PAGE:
By Loredana Carson
Sometimes it takes a law to get people to change their behavior, and sometimes even that is not enough.
Consider AB 2053. Signed into law by Gov. Jerry Brown in 2014, it enacted legal ramifications for failing to comply with requirements that companies with 50 or more employees offer education and training designed to prevent abusive behavior in the workplace.
Think about this for a minute. Workplace behavior is so bad that legislators spent time writing a law requiring businesses to educate their employees on how to behave so as to avoid legal problems. In truth, the laws in the workplace are the same as the laws in the schoolyard, albeit with older individuals.
A prior law, AB 1825, had already spelled out in detail that employers must provide a minimum of two hours of training and education designed to prevent sexual harassment but that didn’t go far enough. Bullying behavior at work has become a big enough problem that it required its own law to get businesses to begin the process of educating their workforce to recognize, report and discourage bad behavior.
Most people I discuss this topic with are not bullies, but everyone can tell you about a time they witnessed bad behavior in the workplace. Many people, some say one in four, have experienced bullying personally. The goal of these two pieces of legislation is to eliminate or at least reduce behavior that demeans, diminishes, defames or belittles anyone in the workplace.
Technically, small businesses are not required to comply with the legislation in order to prevent overburdening them. But common sense tells you that they should not ignore the concepts articulated in these laws for multiple reasons.
One, they may cross the threshold sooner rather than later if the business is successful, so it is better to be safe than sorry. Two, it is the right thing to do. Even if they do not present two hours of training, small businesses can adopt good policies that explicitly prohibit any act that could be construed as bullying. They could also implement a policy that explicitly states that all people will be treated with respect and dignity and in a civil manner.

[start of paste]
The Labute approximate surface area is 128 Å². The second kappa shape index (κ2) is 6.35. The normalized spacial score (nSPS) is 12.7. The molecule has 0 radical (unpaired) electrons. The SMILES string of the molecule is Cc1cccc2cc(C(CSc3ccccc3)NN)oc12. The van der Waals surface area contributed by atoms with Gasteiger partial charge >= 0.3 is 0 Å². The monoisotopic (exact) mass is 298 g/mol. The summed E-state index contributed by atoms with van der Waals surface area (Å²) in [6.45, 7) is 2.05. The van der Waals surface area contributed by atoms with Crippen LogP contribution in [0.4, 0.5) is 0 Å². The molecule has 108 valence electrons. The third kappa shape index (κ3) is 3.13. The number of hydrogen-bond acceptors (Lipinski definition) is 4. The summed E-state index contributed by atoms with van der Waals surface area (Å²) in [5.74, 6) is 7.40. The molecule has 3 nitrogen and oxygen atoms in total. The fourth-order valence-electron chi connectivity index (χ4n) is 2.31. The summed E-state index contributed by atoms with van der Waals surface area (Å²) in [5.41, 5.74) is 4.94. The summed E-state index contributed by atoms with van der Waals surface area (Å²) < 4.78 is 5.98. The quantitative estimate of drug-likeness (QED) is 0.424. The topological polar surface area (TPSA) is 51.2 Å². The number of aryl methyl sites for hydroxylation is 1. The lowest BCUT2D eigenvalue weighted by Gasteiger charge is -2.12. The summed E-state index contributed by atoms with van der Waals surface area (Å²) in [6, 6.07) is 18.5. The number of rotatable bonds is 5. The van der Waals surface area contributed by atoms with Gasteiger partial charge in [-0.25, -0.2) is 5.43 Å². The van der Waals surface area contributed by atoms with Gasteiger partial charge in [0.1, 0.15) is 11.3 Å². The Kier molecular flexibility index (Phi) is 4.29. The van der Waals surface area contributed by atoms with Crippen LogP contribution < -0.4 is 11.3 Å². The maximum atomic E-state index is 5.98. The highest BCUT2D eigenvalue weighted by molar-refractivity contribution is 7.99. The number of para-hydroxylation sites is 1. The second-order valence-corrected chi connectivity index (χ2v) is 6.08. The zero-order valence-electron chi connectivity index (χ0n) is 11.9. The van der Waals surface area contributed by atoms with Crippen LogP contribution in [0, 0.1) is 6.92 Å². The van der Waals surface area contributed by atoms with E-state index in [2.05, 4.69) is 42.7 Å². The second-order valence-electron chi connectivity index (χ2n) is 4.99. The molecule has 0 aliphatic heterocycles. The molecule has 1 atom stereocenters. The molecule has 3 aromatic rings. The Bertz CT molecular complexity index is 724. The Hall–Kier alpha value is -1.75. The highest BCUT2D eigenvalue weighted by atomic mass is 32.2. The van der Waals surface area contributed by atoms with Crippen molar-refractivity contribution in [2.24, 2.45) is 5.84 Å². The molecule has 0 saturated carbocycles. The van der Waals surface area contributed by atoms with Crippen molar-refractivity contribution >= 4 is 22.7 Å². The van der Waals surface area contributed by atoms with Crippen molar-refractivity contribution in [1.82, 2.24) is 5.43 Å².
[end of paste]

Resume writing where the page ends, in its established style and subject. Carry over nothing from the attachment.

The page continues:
In both cases, large and small companies face similar realities. Just putting something into law or writing a policy does not change people’s behavior.
So, what can everyone do to combat this problem?
By taking individual responsibility for contributing to workplace dignity and respect, each person in any size workplace can become part of the solution. Probably the most important steps a person can take are to become aware of what types of behavior contribute to the problem and speak up if bullying behavior comes into your own view.
It is difficult to get bullies to change unless the behavior is called out and shunned. Often, bullies get attention and power from their behavior and have no incentive to stop.
This is often the case with entrenched behavior that is viewed as acceptable because everyone does it, such as making demeaning remarks about women, a specific ethnic group or anyone with an LGBT identification.
If this behavior is tolerated by the silent, it becomes the standard. If the silent become vocal and object, it can lead to change.
Bullies have complex psychological issues. It is not the job of co-workers to psychoanalyze bullies or act as their apologists. But by being aware and speaking up, whether it is directly to the bully or indirectly to the human resources team, employees can take small proactive steps to making this behavior go the way of the dinosaur.
Then our legislators can spend time making laws about other problems facing our nation.
• Loredana Carson is a lecturer in the California Lutheran University School of Management.